I appreciate that you are a frequent reader. Thank you!

I was just responding strongly to the quote from your husband (the one about outsourcing parenting). That's the sort of thing that sounds good off-the-cuff, but upon reflection really implies judgement of families with two parents who work outside the home. My point is that sometimes that decision is made for reasons other than the purely financial, and that it's really hard to tell from the outside; the reasons we're given are not always the whole story.

I do agree with you about the McMansions and designer threads, but I'm in a place where I'm hesitant to judge right now.

selzach said...

Sarahlynn, wow, great post.

I'd like to add my two cents to the privilege aspect. Many families simply can't afford to live on one income. Does that make the parents bad/less good than families with a SAH parent? Does that mean they shouldn't have kids at all?

My husband and I fall somewhere into the middle class. We both work. Otherwise we wouldn't be able to pay our monthly bills. However, if we made a huge lifestyle change, we could afford for one of us to stay home. He's a cop, so we used to live in a mobile home on county property. The mortgage was dirt cheap and included most of our utilities. However, the place was roach-infested, offered little privacy, and we had people knocking on our door at all hours. It's not a place I'd want to raise a child and we decided not to have children until we could afford to buy a house. After living through the 2004 hurricane season, when 3 hurricanes took paths over our county, there's no way I'd move back and have a panic attack anytime we were under a severe weather watch.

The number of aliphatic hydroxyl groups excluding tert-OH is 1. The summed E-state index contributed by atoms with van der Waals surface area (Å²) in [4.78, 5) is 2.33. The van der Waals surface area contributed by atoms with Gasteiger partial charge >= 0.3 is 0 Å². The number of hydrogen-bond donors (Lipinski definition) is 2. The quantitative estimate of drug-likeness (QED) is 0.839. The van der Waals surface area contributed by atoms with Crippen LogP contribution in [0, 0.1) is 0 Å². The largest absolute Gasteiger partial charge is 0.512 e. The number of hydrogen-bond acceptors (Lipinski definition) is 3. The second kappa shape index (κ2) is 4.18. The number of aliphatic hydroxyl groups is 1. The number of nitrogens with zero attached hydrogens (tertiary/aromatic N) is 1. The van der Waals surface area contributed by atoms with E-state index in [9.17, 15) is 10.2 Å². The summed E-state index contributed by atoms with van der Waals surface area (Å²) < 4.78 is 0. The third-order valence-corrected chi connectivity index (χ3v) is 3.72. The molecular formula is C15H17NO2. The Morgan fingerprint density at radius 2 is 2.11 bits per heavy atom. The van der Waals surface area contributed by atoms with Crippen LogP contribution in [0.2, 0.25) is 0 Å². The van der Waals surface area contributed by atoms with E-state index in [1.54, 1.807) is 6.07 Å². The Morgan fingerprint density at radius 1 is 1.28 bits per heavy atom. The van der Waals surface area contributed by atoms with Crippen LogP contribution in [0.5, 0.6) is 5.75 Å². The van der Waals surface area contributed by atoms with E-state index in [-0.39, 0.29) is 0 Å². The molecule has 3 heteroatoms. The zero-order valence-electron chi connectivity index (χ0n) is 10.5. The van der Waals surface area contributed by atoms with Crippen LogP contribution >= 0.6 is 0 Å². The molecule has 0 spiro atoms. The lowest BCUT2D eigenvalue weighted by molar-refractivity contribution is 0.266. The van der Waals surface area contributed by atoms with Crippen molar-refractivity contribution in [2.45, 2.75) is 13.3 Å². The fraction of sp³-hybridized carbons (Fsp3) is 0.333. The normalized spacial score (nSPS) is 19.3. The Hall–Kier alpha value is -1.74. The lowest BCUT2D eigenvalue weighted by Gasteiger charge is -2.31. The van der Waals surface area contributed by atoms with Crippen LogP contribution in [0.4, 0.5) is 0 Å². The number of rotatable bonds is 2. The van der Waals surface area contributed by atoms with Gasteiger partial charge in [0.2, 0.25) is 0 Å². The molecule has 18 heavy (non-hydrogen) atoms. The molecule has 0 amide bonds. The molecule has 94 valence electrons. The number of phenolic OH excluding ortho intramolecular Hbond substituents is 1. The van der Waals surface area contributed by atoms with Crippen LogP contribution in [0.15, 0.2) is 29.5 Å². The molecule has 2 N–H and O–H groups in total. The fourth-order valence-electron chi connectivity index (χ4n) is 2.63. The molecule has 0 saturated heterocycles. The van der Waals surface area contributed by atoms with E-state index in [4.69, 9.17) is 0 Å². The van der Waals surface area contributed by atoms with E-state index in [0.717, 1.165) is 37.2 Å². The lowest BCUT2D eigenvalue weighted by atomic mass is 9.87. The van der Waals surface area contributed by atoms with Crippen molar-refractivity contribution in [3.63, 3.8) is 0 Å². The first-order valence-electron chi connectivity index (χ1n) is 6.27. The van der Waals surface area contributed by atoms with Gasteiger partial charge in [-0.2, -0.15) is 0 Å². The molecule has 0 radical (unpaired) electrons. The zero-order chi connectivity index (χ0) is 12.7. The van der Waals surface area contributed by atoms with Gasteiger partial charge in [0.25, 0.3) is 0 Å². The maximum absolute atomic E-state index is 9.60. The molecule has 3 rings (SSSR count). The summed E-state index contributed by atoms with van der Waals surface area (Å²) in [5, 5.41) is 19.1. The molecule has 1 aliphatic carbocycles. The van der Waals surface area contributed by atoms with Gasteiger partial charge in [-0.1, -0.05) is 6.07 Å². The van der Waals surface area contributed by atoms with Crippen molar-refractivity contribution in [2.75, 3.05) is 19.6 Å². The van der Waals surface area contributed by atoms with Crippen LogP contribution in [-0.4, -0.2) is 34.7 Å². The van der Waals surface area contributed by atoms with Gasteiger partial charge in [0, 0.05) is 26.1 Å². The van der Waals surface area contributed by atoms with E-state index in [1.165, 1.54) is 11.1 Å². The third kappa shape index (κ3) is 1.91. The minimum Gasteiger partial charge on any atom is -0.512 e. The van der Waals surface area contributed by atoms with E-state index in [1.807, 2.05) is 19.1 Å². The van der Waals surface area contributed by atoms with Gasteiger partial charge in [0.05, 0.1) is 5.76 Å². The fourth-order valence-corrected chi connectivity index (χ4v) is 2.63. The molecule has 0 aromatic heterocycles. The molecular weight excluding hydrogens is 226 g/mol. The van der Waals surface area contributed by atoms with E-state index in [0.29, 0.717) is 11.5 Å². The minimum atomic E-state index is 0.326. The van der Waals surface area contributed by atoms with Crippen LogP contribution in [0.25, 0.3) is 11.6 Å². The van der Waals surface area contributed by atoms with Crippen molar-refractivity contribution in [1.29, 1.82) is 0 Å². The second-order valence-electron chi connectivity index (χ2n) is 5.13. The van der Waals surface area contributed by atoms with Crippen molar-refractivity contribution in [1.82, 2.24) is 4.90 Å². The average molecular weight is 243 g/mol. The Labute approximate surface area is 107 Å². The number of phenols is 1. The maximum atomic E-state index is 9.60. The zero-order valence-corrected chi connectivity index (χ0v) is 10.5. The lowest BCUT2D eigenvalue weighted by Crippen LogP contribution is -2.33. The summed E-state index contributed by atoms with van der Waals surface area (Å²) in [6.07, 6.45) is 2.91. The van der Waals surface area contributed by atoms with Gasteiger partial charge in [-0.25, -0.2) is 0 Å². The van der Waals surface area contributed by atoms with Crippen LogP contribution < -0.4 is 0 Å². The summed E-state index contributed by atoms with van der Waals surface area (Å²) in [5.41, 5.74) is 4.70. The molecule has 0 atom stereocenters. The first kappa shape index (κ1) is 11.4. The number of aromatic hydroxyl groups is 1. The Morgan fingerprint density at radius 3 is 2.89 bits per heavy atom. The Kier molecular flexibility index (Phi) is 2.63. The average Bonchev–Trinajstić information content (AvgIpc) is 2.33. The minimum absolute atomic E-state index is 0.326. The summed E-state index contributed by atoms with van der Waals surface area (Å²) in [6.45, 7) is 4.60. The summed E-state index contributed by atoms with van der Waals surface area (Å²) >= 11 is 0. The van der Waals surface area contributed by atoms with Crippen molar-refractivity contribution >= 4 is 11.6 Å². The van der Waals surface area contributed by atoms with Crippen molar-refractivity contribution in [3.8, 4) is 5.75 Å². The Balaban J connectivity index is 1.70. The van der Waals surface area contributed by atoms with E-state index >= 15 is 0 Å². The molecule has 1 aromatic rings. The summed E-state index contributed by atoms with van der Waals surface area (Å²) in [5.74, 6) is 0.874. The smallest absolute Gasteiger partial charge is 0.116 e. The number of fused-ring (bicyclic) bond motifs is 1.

I feel safer with my situation as if is now. If people judge me, whatever. Hubby and I do what we know is best for our family.

As far as the "outsourcing parenting" comment, it comes across as disrespectful. I don't outsource the responsibility for my child. I simply live a different lifestyle.

Orange said...

When I hear "outsourcing parenting," I envision a small child being sent to Bangalore, India, to be raised super-efficiently.

I'm not that comfortable with scorning parents who both work and have a lavish lifestyle. Isn't it possible that they both enjoy their careers? If it feeds a woman's soul to keep working a job that happens to pay well, then more power to her. (I know a couple moms who are physicians, who have ongoing relationships with their patients—even if they can well afford to stay home with their children, isn't it useful to society to have them working?) If that means the family has plenty of disposable income, then why shouldn't they go on great vacations?

Carter-Ann said...

It's a very difficult decision. At the moment I am a SAHM and hope I can continue to be one for as long as possible. I know that my partner and I are lukcy in that we have worked out a situation where we can both be home alot and one of us is with our baby full time.

I think there is a pressure on both sides of the spectrum. Everyone keeps asking me when I'm going back to work etc...because it's assumed that a) I want to go back to work and b) I would need to financially. But then I also am supposed to have the answer what sort of childcare I will set up if I go to work. It's a horrible bind for women (and men, I'm not forgetting all those fathers who have to make these choices) to enter when they become mothers. No matter what decision you make, someone will always judge you for thinking you should have chosen the other option.